Last year I was queuing with my tea-loving mum at the Marks & Spencer’s cafe. “Did you know they’ve stopped using the cup and saucer?” she sighed. “It’s a mug now. So sad.” Kitchenware isn’t usually something to get emotional about, but on this day I could see her point.
Before then, tea at M&S cafes had been served in a pot to pour into a delicate china teacup with its matching saucer. It was a touch of elegance on the high street, enabling nearly anyone to treat themselves to the ceremony of a raised pinkie; a drink that felt considered, and as if it were served with care (hence, a saucer to rest your teaspoon: an additional piece of washing up, but worth it for your comfort). And now it was a mug. A mug! A functional, joyless mug that, sure, saves on energy amid rising bills, because more can fit in the dishwasher (as M&S itself reasoned), but also says that ordinary people just can’t have nice things.
However, as new research suggests this week, it may simply have been a sign of things to come: coffee has overtaken tea as the UK’s preferred drink. Sixty-three per cent of consumers say they regularly drink coffee against 59% saying they regularly reach for tea. I’m guessing the trend has largely been driven by millennials (such as me) and Gen Z, who prefer coffee to a classic builder’s brew – though not exclusively. If we vote with our pound, we’ve elected coffee supreme, but is it cause for celebration?
What’s so good about coffee anyway? Could it be that coffee is innately more versatile? Iced coffee, lattes, flat whites, espresso martinis – coffee can fit all manner of occasions and has the added option of latte art for those who prefer their rocket fuel with a bunny on top. But given the popularity of iced tea, alcoholic tea cocktails, bubble tea and the hundreds of herbal tea flavours consumed in other parts of the world, I’m not sure we can state this as fact.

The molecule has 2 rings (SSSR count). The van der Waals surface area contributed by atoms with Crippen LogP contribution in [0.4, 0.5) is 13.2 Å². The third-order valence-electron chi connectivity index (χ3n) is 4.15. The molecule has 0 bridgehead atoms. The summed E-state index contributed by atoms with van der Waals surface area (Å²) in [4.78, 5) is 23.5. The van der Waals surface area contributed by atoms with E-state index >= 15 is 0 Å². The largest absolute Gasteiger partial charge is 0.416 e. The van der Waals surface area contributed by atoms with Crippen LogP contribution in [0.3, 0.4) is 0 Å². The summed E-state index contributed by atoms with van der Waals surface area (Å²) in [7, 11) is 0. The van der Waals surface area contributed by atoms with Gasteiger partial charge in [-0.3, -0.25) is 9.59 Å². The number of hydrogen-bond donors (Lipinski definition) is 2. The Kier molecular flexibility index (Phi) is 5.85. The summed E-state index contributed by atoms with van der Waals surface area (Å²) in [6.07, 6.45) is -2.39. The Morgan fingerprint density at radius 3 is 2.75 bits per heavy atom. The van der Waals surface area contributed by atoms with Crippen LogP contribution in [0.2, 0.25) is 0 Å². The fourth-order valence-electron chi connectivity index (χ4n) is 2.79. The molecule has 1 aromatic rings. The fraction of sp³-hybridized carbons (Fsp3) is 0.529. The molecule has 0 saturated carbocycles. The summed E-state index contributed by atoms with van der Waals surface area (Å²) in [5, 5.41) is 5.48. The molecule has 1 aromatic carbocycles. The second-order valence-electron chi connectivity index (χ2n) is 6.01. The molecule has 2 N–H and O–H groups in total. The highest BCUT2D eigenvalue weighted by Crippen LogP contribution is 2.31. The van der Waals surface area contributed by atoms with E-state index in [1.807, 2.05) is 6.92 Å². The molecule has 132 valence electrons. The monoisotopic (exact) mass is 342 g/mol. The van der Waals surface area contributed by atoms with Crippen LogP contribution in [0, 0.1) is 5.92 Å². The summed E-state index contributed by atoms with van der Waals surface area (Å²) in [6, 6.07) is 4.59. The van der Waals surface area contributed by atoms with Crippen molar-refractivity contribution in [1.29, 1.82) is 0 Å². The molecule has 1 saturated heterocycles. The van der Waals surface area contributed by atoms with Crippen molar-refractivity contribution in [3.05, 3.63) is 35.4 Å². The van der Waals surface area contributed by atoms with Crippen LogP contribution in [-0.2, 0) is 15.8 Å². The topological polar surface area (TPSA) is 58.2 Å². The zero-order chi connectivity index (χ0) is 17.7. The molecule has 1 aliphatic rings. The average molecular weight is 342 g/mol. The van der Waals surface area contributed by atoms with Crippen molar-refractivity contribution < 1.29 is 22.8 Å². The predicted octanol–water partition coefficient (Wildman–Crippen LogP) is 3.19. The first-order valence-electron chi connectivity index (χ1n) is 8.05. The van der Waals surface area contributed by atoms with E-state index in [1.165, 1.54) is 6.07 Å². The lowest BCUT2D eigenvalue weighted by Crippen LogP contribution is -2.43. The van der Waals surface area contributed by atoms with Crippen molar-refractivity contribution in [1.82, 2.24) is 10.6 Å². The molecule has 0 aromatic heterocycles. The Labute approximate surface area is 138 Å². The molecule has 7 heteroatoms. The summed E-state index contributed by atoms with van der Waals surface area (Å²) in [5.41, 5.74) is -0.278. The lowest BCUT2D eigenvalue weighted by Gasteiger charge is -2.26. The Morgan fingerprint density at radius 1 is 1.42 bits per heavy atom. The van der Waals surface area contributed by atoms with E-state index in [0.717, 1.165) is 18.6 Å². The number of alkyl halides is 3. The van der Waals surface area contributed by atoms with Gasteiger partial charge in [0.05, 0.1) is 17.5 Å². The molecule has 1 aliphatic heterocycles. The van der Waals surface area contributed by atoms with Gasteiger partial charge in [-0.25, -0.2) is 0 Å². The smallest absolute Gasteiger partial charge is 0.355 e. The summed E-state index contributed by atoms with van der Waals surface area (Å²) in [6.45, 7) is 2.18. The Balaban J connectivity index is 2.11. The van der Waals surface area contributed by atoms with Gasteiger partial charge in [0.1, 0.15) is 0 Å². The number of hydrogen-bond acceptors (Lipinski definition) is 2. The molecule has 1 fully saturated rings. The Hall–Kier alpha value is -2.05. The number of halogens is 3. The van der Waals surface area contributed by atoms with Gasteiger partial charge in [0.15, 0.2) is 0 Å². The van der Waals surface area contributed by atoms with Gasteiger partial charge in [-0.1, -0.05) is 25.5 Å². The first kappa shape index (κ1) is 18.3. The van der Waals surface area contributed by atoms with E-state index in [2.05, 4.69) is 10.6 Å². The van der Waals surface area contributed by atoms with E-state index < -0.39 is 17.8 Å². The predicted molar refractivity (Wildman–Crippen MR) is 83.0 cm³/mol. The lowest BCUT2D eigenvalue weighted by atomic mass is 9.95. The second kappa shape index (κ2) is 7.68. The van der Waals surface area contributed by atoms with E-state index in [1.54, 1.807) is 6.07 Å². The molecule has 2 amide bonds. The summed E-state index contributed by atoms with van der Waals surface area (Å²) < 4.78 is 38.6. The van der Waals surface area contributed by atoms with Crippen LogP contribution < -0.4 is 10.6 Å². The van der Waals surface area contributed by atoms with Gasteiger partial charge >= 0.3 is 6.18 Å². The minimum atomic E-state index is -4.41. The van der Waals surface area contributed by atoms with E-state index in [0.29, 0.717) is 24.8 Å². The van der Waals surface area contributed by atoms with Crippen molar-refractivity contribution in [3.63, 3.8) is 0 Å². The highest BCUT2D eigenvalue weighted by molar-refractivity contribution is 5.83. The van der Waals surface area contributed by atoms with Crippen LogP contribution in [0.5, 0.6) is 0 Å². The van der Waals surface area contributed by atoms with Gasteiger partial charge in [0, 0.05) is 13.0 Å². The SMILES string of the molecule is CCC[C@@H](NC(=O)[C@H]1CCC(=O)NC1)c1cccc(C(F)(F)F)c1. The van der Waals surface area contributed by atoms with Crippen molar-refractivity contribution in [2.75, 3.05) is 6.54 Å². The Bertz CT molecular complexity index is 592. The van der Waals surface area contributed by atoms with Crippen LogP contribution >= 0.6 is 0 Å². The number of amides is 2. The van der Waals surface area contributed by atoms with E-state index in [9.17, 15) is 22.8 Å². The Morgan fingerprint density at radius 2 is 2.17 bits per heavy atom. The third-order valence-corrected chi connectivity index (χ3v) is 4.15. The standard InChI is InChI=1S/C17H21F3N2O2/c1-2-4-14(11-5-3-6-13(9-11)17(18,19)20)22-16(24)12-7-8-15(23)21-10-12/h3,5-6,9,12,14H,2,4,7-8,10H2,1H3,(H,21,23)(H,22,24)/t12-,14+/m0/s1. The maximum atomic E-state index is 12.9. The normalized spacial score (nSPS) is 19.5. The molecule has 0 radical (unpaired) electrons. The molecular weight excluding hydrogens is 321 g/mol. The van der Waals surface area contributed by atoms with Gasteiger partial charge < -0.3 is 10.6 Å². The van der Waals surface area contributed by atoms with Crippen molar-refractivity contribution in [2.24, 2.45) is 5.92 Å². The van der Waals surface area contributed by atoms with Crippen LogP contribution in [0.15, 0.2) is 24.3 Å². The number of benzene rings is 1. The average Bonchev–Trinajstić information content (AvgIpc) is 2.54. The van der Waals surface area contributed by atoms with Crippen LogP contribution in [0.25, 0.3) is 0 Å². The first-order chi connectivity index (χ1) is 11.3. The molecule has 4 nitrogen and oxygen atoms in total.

What about coffee shops? These are immensely popular, and magical in my view; one of the few places in the UK where you are just as likely to see suited workers having business meetings as A-level students cramming for exams or groups of mothers and toddlers meeting for coffee mornings. It’s hard to imagine that happening in a tea shop, so often styled as they are like a Britain of the past, and about as relatable as a theme park. Notably, though, the vast majority of coffee shops also serve tea.
How about the theory that younger people love coffee because they hate Britain, and prefer to emulate their liberal, coffee-drinking European counterparts? As a latte-sipping lefty millennial myself, I’m not sure this stands up to scrutiny. Both tea and coffee are produced in the global south, often for pay and conditions that need urgent improvement. So, between coffee and tea, neither is exactly the “social justice” drink of choice.
And what’s more – hear me out on this one – with its high caffeine content rousing even the most fatigued, surely coffee is the drink of capitalism? For the daily grind, for the constantly working, coffee is relied on by many to help them to keep on producing. Not like tea, which acts like a pause button, to soothe yourself, or another. It’s why, in EastEnders, when someone bursts in with some news – “Barry is dead!” – they know to say, “I’ll put the kettle on”, not “I’ll fire up the Nespresso.”
It’s true that few quotidian things provoke such emotion as a cup of tea, though I’m not sure it’s the drink itself that’s worth arguing over. Interestingly, in the US – traditionally a coffee-drinking nation – younger demographics are increasingly opting for tea, so perhaps the strongest explanation for our change in drinking habits, and theirs, may simply be novelty.
Perhaps, instead, what really matters is everything around our beloved hot beverages. The little break they afford us, the little kindness we allow ourselves, and the chance to commune with others, sharing a cafetiere or a teapot. Or the opportunity to delight in a joyfully kitsch espresso cup or dainty teacup, our heads held high and our pinkies up.
Source : The Guardian